Ferndale Schools Reduces Teaching Staff
District will also dip into "rainy day fund" to prevent further cuts due to lower-than-anticipated enrollment.
The Ferndale Schools Board of Education on Monday voted to lay off two teachers, reduce one to part-time status and to dip into the district's rainy day fund to cover unanticipated budget shortfalls.
The decision comes in response to decreased revenues due to lower-than-anticipated enrollment, particularly at the new Digital Learning Center, which opened this fall, according to school officials.
Enrollment was down by about 449 students from this year's projections, resulting in a loss of state aid of approximately $3.5 million.
The layoffs are in addition to two staff modifications through attrition (not filling positions left open when an employee leaves), and reductions made in goods and services. The staff adjustments equate to about $150,000 in savings.
Even after these changes, a year-end balance of $1,404,172 was still anticipated. Board members voted to use the general fund to cover the difference.
Ferndale Schools has a fund balance (or "rainy day fund") of $4,677,220, leaving $3,273,048 in the fund in June 2013.
District finance director Maureen Adams said at the meeting that administration recommended using the fund balance because further cuts to staffing would be disruptive to district operations, including educational programs.
The teachers being laid off are a science teacher at the Digital Learning Center and a social studies teacher at the Digital Learning Center. A special education teacher at Ferndale High School and Coolidge Intermediate School is being reduced to part-time/60 percent status.
Written notice of layoff was to be provided to the teachers as soon as possible, with an effective date of 30 days from the date of notice.
Deputy Superintendent Henry Gold said during the meeting that the layoffs are "regrettable but necessary."
Superintendent Gary Meier said it's not in his nature to present a budget that is not balanced but said he believes using fund balance is needed in this case.
Meier said the lower enrollment at the Digital Learning Center "compounded the problem" but is not the only cause, also pointing out decreased state funding.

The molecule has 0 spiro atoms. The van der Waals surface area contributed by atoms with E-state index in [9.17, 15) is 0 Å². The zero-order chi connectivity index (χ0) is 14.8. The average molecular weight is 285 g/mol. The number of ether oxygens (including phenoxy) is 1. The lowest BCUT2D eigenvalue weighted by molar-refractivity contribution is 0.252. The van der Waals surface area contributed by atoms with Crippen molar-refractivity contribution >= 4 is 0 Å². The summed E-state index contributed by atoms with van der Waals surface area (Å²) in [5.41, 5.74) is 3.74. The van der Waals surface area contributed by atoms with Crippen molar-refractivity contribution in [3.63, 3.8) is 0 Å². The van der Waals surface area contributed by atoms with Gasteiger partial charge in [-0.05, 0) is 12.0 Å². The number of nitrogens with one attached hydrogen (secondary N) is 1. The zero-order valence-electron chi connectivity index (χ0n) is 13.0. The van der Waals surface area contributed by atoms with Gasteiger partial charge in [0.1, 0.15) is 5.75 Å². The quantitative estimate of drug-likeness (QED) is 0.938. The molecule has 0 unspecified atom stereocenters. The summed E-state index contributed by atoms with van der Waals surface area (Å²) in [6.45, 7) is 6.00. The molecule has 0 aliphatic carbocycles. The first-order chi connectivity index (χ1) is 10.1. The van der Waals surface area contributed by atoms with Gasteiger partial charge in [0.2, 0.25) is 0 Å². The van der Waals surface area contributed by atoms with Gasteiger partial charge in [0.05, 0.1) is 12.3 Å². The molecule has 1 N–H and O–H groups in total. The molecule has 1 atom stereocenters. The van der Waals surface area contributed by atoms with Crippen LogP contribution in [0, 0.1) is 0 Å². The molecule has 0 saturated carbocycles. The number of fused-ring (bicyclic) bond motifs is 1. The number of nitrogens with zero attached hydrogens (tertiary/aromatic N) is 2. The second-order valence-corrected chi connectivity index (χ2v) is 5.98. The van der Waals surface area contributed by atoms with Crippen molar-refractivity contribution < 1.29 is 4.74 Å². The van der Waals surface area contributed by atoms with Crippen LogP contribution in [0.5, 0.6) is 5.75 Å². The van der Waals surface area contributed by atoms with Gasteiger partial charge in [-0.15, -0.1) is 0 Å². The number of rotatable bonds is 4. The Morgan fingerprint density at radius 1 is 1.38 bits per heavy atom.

The district also lost nearly $735,000 in Federal Edu-Jobs funds this year and more than $200,000 in state Best Practices funding due to cuts in those allocations.
Adams said this year's budget also includes $510,169 in one-time purchases.
School board member Amy Butters said the finance committee was "very hesitant" to use the rainy day fund when they went over the budget amendments on Jan. 22. "This is a rainy day," she said.
She also acknowledged that while the positions that are not being filled due to attrition are not direct layoffs, it could create situations "that can be a hardship in certain departments" with redistributing additional work, she said.
"It's a difficult decision to make," school board president Jim O'Donnell said during the meeting.
O'Donnell said on Wednesday that the slower-than-anticipated start-up time at the Digital Learning Center was a large part of the gap, but he expects to see increased enrollment next year.
"Since Count Day ... we've seen some more stability in terms of the core students regularly participating there," he said. "We have that to build from whereas last fall it was starting over from zero."
Though it won't be enough to close the gap, O'Donnell said the final budget numbers are likely to be somewhat better than the amendment that was passed because of the potential for additional expense savings or revenue between now and June. "That's the trend," he said.
"We'll have to have a balanced budget for next year," O'Donnell said.
For more background on the budget amendment discussions, download the school board agenda packet here.
Editor's note: This story has been updated to reflect that two teachers have been laid off and a third teacher was reduced to part-time status.